Falling for the Billionaire (One Night Stand #5)(3)

By: J. S. Cooper & Helen Cooper


“Lacey?” A pretty lady with short red hair came rushing up to me with a stack of papers in her hand and a frazzled look on her face. I had no idea how she knew who I was, but I wasn’t about to question her.

“That’s me.” I nodded and cringed as she looked me over and made a face.

“You’re late.”

“Really?” I looked down at my watch. “Sorry, I didn’t realize…” My voice trailed off as I realized the lady wasn’t even listening to me anymore and was walking away from me.

“Are you coming?” She turned to look back at me with a disdainful look. “Follow me,” she said, looking annoyed as she turned back around and walked quickly out of the room.

“A hundred dollars…a hundred dollars,” I muttered to myself as I followed her. I wasn’t even sure that a hundred dollars was worth this stress, but some income was better than none. And waitressing private parties at night was the best sort of job for me if I was serious about being a writer. Which I was. I really wanted to make it as a writer, even if the book I wanted to write was on the backburner. I was still excited about writing my romance novel, Play the Player, and I had the support of my best friend, Eliza. She thought it was a brilliant and inspired novel. In fact, she was even letting me stay with her for free, which was why I had gotten this job. I knew she couldn’t afford to support me; I had to provide some income to the household as well. I didn’t want to take advantage of our friendship and I certainly didn’t want to be a burden. Not that she ever made me feel like I was a burden. She’d never done that to me.

“So you’ll be in charge of passing out the canapés, okay?” The redhead was talking to me and I had completely spaced out. I nodded quickly as we made our way into one of the most impressive kitchens I’d ever seen in my life. There were seven other servers standing around, looking as overwhelmed as I was, and that made me feel a little bit better. I watched as the redhead grabbed her phone and hurried out of the kitchen. I stood there awkwardly, wondering what I was meant to do now.

“Hey, you must be the new girl.” A tall, cute guy, with short blond hair and big blue eyes, came over to me. “I’m Tad.” He gave me his hand. “Is this your first time serving at a private party?”

“That obvious, huh?”

He nodded, a huge grin on his face. “You look like a fish out of water.”

“Kinda.” I laughed and looked around the kitchen. “This is a private house, huh?”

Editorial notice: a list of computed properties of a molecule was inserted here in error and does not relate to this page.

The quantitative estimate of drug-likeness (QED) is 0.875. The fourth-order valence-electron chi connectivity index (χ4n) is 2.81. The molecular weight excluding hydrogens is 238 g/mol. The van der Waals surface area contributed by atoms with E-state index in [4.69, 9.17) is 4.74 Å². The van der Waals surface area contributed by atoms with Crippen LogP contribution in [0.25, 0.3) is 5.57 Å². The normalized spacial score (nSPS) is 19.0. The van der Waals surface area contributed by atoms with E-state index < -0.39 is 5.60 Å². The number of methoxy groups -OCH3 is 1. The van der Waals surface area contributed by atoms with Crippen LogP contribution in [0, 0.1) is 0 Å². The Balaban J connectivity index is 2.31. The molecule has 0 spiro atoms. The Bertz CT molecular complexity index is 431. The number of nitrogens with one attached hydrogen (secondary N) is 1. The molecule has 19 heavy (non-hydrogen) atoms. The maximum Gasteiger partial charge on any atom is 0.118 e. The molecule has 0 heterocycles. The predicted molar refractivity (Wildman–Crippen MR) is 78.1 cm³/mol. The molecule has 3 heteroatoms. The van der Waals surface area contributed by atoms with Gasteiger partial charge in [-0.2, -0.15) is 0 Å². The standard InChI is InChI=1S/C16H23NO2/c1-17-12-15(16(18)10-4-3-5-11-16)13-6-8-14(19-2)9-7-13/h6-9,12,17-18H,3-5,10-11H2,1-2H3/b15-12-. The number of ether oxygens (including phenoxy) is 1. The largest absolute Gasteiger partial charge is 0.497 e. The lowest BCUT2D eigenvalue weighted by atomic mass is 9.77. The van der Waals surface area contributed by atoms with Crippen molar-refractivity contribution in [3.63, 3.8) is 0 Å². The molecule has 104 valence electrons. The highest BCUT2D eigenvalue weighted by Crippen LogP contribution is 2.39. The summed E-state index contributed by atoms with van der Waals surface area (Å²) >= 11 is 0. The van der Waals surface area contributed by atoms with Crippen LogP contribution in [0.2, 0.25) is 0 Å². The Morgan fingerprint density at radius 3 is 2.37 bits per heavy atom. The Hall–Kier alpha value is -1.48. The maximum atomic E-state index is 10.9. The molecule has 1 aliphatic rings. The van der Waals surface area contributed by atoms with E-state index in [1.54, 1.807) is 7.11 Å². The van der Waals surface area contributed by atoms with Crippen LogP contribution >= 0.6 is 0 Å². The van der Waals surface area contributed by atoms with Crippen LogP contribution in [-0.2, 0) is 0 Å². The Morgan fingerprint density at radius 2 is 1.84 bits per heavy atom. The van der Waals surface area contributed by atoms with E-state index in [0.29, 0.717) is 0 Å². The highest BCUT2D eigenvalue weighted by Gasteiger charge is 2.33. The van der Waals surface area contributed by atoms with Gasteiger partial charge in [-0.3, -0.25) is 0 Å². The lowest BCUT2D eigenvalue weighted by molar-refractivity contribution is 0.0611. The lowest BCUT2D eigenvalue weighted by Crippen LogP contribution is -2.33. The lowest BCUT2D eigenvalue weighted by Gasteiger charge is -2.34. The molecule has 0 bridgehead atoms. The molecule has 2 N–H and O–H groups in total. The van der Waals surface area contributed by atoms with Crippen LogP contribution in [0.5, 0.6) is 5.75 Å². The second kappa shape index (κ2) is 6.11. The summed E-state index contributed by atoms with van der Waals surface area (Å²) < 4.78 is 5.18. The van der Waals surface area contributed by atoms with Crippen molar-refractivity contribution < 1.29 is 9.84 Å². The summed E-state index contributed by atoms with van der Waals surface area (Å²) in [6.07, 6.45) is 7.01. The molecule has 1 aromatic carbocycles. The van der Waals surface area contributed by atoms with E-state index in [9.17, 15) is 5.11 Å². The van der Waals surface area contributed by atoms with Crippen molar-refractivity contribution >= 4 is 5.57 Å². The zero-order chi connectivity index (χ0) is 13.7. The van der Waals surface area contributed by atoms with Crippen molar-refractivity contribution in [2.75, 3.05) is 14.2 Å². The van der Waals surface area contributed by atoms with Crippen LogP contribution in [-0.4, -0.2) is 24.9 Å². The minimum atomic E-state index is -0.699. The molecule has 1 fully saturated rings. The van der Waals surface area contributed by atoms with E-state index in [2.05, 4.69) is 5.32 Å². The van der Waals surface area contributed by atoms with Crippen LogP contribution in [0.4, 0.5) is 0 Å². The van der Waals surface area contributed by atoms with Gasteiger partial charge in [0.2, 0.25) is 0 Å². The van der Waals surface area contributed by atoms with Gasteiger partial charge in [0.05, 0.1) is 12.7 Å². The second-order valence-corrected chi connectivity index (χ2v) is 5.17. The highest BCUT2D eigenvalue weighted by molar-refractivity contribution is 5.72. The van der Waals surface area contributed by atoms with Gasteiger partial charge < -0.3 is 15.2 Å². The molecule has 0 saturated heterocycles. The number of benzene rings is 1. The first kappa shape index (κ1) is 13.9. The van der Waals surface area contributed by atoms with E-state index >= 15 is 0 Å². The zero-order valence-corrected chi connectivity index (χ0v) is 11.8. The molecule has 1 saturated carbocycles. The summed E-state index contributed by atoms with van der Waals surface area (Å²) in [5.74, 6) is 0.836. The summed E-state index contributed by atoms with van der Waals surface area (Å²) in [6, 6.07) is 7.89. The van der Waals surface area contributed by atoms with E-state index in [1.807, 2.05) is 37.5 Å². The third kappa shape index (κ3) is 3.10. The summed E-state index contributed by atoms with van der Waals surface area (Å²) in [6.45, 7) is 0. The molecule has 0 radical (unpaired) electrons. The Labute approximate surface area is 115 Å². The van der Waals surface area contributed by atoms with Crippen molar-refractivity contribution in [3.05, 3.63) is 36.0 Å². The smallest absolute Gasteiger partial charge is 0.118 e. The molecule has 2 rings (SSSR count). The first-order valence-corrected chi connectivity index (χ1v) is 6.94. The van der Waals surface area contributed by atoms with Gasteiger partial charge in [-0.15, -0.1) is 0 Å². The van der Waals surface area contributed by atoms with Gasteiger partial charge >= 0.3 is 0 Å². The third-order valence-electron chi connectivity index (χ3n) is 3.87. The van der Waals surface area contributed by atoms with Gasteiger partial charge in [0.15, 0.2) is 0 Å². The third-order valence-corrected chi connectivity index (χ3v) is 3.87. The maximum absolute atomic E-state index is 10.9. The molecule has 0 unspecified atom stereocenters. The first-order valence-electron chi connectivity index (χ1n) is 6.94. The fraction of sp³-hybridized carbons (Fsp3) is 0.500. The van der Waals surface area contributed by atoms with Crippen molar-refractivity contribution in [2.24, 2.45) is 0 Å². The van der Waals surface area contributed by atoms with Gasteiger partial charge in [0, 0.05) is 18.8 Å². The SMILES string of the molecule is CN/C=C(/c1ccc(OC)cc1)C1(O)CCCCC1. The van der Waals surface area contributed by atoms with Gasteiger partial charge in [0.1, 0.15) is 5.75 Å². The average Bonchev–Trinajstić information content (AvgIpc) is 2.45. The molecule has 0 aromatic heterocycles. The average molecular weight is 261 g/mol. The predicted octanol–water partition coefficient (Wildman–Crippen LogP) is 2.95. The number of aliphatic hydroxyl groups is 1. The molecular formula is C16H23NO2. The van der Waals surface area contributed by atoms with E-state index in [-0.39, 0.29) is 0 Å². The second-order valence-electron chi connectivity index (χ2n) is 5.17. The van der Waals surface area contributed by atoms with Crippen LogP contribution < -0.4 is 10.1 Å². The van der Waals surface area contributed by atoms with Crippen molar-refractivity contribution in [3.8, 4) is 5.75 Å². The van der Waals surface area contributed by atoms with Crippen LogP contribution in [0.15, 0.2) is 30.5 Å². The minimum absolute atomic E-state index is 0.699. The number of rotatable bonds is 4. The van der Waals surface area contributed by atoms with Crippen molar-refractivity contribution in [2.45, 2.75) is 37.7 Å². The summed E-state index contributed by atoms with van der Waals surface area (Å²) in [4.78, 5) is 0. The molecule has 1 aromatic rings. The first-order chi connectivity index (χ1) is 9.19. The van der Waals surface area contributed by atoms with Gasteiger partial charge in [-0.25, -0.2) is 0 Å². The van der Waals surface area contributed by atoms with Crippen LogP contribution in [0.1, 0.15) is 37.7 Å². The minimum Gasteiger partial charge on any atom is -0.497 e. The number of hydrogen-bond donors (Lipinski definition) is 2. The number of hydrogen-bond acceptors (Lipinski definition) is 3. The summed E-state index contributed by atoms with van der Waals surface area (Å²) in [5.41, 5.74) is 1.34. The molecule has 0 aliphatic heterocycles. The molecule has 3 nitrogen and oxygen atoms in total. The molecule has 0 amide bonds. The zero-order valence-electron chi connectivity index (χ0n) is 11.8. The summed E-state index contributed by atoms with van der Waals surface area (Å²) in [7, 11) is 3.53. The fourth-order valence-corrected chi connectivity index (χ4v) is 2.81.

“Yeah, some rich guy.” He nodded. “Makes more money in a minute than we make all year, I bet.”

“Must be nice.” I laughed. “I’m Lacey, by the way.”

“Nice to meet you, Lacey.” He looked down at me and batted his eyelashes. “Maybe we can get a drink after this?”

“Yeah, sounds good,” I said with a small smile as I gazed at his handsome face. He reminded me of a surfer, with his deep tanned skin and golden blond hair. He had a boyish smile and while he looked like he was a little younger than me, I didn’t really care. It would be nice to go for a drink with a cute guy. Someone who seemed unassuming. Someone who would take my mind off of the small crush I had on the enigmatic Henry James, a man I barely knew and who, I was fairly certain, didn’t even know I existed. Well, he knew I existed. We’d met once and exchanged words and glances. His glance at me had been full of contempt and conceit. Mine had been the same, though my body had been on fire as I’d stared at him. I’d never experienced anything quite like that before. I’d never felt like I was falling for someone just by looking at them once, like I was drowning and flying all at the same time. It was a heady and scary feeling. It was also a weird one. Who felt that way about someone after just looking at them once?

A crazy person, that was who. I was crazy, crazy, crazy.

“Awesome.” He did a little dance and I laughed at his goofy moves. Maybe it wasn’t going to be so bad working here after all. Tad seemed cool and I couldn’t be that bad of a server.



***



I wandered around the periphery of the room, feeling dreadfully out of place. The room was full of distinguished grown-ups, which made me feel very much like a little kid, even though I was in my early twenties. All the men were dressed in classy suits, and the women were in ball gowns that were even more glamorous than the dresses the rich girls at my school had worn to prom. I held the tray carefully as I made my way around the room with the small, delicious snacks. The tray felt heavy and there were several times that I’d nearly dropped it. The first time, I’d been saved by Tad, and the other times, I had managed to catch the tray before it completely fell on the ground.